Arizona State Law Journal Blog
By Noah Goldenberg. Reauthorization of VAWA On March 15, 2022, President Joe Biden reauthorized the Violence Against Women Act (“VAWA”). VAWA’s reauthorization clarifies the limits of a debilitatingly narrow view of tribal criminal jurisdiction. Passed with bipartisan support in both chambers of Congress, VAWA recognizes Special Tribal Criminal Jurisdiction (“STCJ”) over non-Indians who commit “covered crimes” against Indian women and children within Indian country, including child violence, domestic violence, stalking, dating violence, and violations of protective orders. Like the U.S. and  its states, tribal nations are recognized sovereigns, so it may come as a surprise to many that, until VAWA’s 2013 reauthorization, federal Indian law limited tribal criminal authority over non-Indians. Before 2013, federal courts limited tribal criminal jurisdiction over non-Indians because of a particularly unfortunate Supreme Court holding in…
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Senate Passes Bill To Make Daylight Savings Time Permanent: What Might That Mean for Arizona?

Arizona State Law Journal Blog
By Luke Sower. On March 15, the U.S. Senate passed by unanimous consent the Sunshine Protection Act. This bill—if it passes the House and receives the signature of President Biden—would make Daylight Savings Time (DST) permanent across the United States. History of Daylight Savings Time Despite the story told to many American schoolchildren, modern Daylight Savings Time was almost certainly not an invention of Benjamin Franklin. Rather, the modern iteration of the practice grew out of Europe, when Germany adopted Daylight Savings Time in 1916 to conserve fuel during World War I. The rest of Europe followed suit, and the United States adopted the Standard Time Act in 1918. This act confirmed the existing standard time zone system and implemented Daylight Savings Time. After the war, Congress abolished Daylight Savings…
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Why the Gas Tax Holiday Might Not be the Best Solution to Inflation

Arizona State Law Journal Blog
By Natalie Packard. Gas prices across the nation have been at a record high for the past several weeks. Inflation has been sharply rising for months, spiking as the U.S. cut off Russian oil imports after Russia’s invasion of Ukraine. In response to taxpayers’ frustration about the $4.33 gas price average, Arizona Senator Mark Kelly introduced the Gas Prices Relief Act of 2022 on February 9th to temporarily suspend the federal gas tax until January 1, 2023. Arizona Representative Tom O’Halleran introduced companion legislation to the House of Representatives. Gas Prices Relief Act The federal gas tax is currently 18.4 cents per gallon. The revenue goes to the Highway Trust Fund and pays for much of the federal transportation spending. Senator Kelly’s bill would require the cuts to go directly…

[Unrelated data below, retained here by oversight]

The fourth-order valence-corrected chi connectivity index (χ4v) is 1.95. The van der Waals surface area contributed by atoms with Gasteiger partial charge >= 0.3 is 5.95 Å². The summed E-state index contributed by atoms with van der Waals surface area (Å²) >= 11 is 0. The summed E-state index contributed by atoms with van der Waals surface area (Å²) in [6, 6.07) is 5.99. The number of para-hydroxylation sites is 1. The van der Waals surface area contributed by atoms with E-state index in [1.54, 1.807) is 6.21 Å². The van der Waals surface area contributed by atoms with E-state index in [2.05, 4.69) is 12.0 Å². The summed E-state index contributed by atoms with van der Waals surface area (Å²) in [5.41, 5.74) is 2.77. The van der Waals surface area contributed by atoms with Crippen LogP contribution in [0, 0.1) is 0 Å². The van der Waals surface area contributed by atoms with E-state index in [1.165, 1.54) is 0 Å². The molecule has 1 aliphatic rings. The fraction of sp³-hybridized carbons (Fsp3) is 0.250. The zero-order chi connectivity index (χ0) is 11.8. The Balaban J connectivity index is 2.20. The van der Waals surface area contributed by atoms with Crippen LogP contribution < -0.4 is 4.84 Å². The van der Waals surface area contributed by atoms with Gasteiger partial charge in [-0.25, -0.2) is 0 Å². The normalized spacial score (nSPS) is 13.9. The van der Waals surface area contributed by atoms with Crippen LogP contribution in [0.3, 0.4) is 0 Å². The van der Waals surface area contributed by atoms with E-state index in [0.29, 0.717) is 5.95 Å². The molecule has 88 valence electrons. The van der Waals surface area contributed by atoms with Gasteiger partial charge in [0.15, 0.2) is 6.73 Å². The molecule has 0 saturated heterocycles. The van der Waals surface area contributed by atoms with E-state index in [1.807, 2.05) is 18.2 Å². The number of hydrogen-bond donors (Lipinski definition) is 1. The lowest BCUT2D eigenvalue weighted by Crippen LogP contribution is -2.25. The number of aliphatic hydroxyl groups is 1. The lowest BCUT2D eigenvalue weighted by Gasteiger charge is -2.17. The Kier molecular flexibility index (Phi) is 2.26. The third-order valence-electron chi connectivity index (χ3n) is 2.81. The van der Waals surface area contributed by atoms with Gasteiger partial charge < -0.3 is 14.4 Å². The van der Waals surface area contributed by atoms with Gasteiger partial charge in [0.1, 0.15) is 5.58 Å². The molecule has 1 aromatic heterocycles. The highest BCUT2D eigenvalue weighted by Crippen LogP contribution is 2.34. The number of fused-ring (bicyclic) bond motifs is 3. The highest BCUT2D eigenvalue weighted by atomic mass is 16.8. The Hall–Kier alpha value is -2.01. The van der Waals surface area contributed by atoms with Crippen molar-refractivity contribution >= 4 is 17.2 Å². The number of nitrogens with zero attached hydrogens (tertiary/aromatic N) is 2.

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The Future of the Newly Revitalized Single-Subject Rule

Arizona State Law Journal Blog
By Matthew Adler. A High-Profile Case As many Arizonans have probably heard, the Supreme Court of Arizona recently invalidated a large and highly publicized piece of legislation known as Senate Bill 1819. The case, Arizona School Boards Association v. State, made waves in both the legal and non-legal communities and is notable for several reasons. First, the invalidated legislation was politically controversial, addressing hot-button subjects such as mask mandates and voter fraud. Second, the Court was unanimous in holding the Republican-passed bill unconstitutional, which is significant given that all seven justices of the Supreme Court of Arizona were appointed by Republican governors. Third, the Court’s holding relied on a long-dormant constitutional provision, potentially heralding a revolution in the Court’s judicial-review jurisprudence. The Single-Subject Rule Although the Court’s opinion covered a…
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No Longer Off Limits: “Secret” Legislative Summits May Not Be So Secret Anymore

Arizona State Law Journal Blog
By Stefan Oakley. In Puente v. Arizona State Legislature, the Arizona Court of Appeals considered whether a group of non-profit organizations and Arizona residents (together, the Appellants) could hold the state legislature accountable, in court, for an alleged breach of Arizona’s Open Meeting Law (the “OML”). Appellants alleged that 26 members of the Arizona state legislature planned to attend a three-day summit hosted by the American Legislative Exchange Council (ALEC). Once there, the legislators would meet with lobbyists and other state lawmakers to draft model bills. Appellants asserted that this was an issue because the legislators said to be in attendance constituted a quorum of certain legislative committees and were thus potentially in violation of the OML. Under Arizona law, a meeting is “the gathering, in person or through technological…